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Configurational order-disorder induced metal-nonmetal transition in B13C2 studied with first-principles superatom-special quasirandom structure method

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Alling,  B.
Adaptive Structural Materials (Simulation), Computational Materials Design, Max-Planck-Institut für Eisenforschung GmbH, Max Planck Society;
Department of Physics, Chemistry and Biology (IFM), Thin Film Physics Division, Linköping University, Linköping, Sweden;

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Citation

Ektarawong, A., Simak, S. I., Hultman, L., Birch, J., & Alling, B. (2015). Configurational order-disorder induced metal-nonmetal transition in B13C2 studied with first-principles superatom-special quasirandom structure method. Physical Review B, 92(1): 014202. doi:10.1103/PhysRevB.92.014202.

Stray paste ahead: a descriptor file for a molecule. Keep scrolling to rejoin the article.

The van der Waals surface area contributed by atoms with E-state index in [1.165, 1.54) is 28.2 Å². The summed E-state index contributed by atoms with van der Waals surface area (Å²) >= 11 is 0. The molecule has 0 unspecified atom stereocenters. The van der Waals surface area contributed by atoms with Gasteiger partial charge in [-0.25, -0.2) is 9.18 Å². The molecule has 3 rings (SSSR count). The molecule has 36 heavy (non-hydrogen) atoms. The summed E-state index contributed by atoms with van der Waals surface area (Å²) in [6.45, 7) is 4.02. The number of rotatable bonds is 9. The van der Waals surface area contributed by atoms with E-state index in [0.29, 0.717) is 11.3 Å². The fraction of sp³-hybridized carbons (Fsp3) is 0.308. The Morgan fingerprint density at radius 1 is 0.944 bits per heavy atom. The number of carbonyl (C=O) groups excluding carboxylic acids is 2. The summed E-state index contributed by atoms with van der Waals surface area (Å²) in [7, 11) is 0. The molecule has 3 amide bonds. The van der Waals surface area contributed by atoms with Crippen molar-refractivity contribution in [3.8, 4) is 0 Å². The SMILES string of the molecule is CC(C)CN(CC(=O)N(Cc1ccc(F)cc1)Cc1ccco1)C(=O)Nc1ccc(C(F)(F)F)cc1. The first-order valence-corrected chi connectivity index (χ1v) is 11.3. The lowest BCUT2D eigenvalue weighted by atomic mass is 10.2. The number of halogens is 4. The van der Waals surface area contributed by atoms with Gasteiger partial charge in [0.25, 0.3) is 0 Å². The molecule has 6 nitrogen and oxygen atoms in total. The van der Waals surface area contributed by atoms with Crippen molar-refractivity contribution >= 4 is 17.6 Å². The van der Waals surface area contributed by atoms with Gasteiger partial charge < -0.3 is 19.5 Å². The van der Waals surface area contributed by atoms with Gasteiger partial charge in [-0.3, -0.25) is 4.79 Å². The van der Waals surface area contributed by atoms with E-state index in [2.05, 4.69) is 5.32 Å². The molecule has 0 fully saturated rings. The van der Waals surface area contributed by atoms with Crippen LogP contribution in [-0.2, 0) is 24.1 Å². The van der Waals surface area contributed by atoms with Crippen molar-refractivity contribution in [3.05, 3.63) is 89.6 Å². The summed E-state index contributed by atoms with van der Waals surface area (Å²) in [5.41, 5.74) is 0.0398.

Cite as: http://hdl.handle.net/11858/00-001M-0000-002A-59DE-D
Abstract
Due to a large discrepancy between theory and experiment, the electronic character of crystalline boron carbide B13C2 has been a controversial topic in the field of icosahedral boron-rich solids. We demonstrate that this discrepancy is removed when configurational disorder is accurately considered in the theoretical calculations. We find that while the ordered ground state B13C2 is metallic, the configurationally disordered B13C2, modeled with a superatom-special quasirandom structure method, goes through a metal to nonmetal transition as the degree of disorder is increased with increasing temperature. Specifically, one of the chain-end carbon atoms in the CBC chains substitutes a neighboring equatorial boron atom in a B-12 icosahedron bonded to it, giving rise to a B11Ce(BBC) unit. The atomic configuration of the substitutionally disordered B13C2 thus tends to be dominated by a mixture between B-12(CBC) and B11Ce(BBC). Due to splitting of valence states in B11Ce(BBC), the electron deficiency in B-12(CBC) is gradually compensated.